Traditional Filipino homes were adorned with images of the holy trinity which are more often accompanied with a statue of Sto. Nino on the side. At present, we may say that people were used to seeing these images that their significances shifted and are slowly diminishing, reduced to merely fixtures or decorations in a space.
From business attires, costumes of different local occupations to Sto Nino’s in Jollibee and Naruto outfits to name a few, people have their own ways of expressing their own faith and devotion. Chalk’s personal observation elicit the contradicting idea of exemplifying one’s holy belief through embellished garbs and costumes that transformed these sacral statues to just spectacles in parades on the streets.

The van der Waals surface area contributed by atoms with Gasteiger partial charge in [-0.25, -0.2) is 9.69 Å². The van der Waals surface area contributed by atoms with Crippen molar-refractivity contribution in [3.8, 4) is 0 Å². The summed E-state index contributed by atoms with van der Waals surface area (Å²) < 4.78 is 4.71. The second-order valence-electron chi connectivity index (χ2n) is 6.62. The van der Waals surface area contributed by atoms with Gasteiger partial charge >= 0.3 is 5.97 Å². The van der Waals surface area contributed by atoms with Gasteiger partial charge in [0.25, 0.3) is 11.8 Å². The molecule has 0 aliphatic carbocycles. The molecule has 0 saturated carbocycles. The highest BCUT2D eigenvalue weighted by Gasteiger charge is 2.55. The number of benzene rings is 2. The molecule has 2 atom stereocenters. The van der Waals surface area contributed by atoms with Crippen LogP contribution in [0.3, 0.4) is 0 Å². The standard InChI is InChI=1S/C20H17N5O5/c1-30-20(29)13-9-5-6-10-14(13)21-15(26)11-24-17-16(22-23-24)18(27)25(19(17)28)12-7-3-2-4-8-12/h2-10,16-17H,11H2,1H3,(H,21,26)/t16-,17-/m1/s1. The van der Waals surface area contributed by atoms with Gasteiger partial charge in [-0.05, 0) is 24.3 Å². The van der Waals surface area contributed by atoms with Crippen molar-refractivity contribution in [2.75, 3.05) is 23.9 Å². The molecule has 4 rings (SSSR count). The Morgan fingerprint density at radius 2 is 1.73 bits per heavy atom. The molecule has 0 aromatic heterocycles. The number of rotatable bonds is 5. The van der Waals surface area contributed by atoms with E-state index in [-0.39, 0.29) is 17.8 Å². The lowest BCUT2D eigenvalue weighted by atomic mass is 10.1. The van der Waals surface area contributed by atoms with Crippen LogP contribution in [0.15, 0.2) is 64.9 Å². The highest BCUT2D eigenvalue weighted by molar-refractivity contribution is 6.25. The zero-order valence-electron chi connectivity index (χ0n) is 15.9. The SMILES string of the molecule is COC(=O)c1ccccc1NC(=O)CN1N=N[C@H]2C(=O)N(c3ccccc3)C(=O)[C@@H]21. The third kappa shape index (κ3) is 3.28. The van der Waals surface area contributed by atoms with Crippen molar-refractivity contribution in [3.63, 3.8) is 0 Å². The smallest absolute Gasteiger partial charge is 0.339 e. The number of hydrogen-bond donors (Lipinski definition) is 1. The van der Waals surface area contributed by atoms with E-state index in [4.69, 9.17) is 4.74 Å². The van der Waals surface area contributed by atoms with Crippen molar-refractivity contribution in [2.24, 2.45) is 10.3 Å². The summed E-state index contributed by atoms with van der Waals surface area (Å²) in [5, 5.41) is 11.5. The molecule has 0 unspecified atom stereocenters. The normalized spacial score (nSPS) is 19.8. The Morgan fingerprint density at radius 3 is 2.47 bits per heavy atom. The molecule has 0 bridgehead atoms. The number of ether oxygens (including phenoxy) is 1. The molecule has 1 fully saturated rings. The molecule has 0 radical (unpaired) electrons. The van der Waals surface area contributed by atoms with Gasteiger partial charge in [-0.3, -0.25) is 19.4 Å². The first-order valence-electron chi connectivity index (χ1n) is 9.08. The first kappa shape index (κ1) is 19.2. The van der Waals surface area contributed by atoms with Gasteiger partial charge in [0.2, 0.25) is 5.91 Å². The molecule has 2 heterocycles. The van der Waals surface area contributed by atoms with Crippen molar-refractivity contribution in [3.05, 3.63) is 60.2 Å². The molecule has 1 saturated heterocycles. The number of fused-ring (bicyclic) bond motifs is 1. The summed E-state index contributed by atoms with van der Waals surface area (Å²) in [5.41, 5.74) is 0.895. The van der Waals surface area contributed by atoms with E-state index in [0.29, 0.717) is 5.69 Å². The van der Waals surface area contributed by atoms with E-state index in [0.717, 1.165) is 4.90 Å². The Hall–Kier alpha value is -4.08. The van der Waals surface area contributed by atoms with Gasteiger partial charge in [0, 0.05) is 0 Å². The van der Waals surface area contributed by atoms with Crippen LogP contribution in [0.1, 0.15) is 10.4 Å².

Chalk Zaldivar’s “Santo Ninyo” explores more on how people specially Filipinos mystify objects and how they associate meanings to them as well as how some images were decontextualized through people’s perception and interpretation. Though it may seem like a satire of the religious, he is more interested in human perception towards objects and how they associate values and depictions to their beliefs.